In a society spinning out of control, vigilantism is the public’s panacea. It provides control – no matter how corrupt – within a schism of moral decay, and offers that most fleeting cure-alls - self-described justice and decency. Those without perspective tend to question the police’s problem with citizens taking the law into their own hands, yet what these action apologists tend to forget is that it’s rules and regulations that keep a community contained. Allow those boundaries to be dismissed, or ever controverted, and the result is chaos, the exact opposite of the crime and punishment paradigm you seek to establish with your vengeance. It’s a burden carried by Kevin Bacon in his latest film, Death Sentence. Based on a novel by Death Wish author Brian Garfield, it explores the notion of going numb over the seemingly endless cycle of criminality endured as part of everyday existence, and how it turns one man into a monster.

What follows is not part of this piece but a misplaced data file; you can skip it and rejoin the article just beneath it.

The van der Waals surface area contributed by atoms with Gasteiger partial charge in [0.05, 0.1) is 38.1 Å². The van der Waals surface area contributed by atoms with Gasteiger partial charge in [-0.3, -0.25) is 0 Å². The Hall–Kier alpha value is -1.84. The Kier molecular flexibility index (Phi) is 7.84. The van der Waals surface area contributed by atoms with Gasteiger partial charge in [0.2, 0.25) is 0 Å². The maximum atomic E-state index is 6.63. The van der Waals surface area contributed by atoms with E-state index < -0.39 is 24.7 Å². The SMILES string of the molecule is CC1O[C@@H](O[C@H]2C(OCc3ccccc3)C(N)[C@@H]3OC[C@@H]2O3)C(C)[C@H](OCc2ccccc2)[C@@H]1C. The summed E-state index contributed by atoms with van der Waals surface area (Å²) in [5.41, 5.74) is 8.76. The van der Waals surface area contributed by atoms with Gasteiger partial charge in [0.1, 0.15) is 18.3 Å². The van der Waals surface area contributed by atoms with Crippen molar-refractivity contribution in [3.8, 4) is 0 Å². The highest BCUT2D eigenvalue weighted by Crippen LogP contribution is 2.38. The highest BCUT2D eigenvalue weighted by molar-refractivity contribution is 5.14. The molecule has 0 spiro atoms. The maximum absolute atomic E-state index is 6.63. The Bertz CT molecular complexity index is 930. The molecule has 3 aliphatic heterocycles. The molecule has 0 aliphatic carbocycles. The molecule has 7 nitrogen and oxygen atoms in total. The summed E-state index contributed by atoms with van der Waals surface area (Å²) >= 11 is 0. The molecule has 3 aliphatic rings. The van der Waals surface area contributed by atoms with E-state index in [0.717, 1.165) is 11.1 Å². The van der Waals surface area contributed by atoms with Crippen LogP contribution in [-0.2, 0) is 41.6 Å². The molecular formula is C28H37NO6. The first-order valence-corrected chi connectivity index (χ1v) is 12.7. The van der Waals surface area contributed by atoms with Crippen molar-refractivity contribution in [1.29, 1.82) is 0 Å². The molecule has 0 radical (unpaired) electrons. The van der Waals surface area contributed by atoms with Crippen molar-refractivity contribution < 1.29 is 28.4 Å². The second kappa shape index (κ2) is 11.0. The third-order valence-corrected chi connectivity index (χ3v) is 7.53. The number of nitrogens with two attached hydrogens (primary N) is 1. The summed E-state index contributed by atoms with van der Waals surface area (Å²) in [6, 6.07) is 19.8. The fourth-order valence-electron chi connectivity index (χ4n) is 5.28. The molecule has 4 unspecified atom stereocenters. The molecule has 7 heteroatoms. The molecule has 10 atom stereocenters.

Nick Hume (Bacon) leads a rather idyllic life. His eldest boy Brendan is a talented high school hokey star with dreams of attending college in Canada. His youngest, Lucas, is the exact opposite – bright and sensitive, and slightly out of place in the family dynamic. Nick loves his wife Helen (Kelly Preston), adores his kids, and sees himself as a happy, settled man. All of that is shattered one night when a gang initiation brings death to the Humes. Grief stricken, Nick hopes the legal system will provide the punishment he seeks. But when he learns that lawyers are merely mechanisms in a quasi-corrupt system more interested in plea deals than maximum prison time, our devastated Dad decides to take matters into his own hands. What he doesn’t know is that his intended victim is part of the deadly Darley gang. Papa Bones (John Goodman) sells illegal guns, while oldest Billy brews dope in an abandoned asylum. They’re the kind of clan that don’t take kindly to having one of their own pushing up the daises. Because of his actions, Nick now faces a Death Sentence from these ruthless murderers.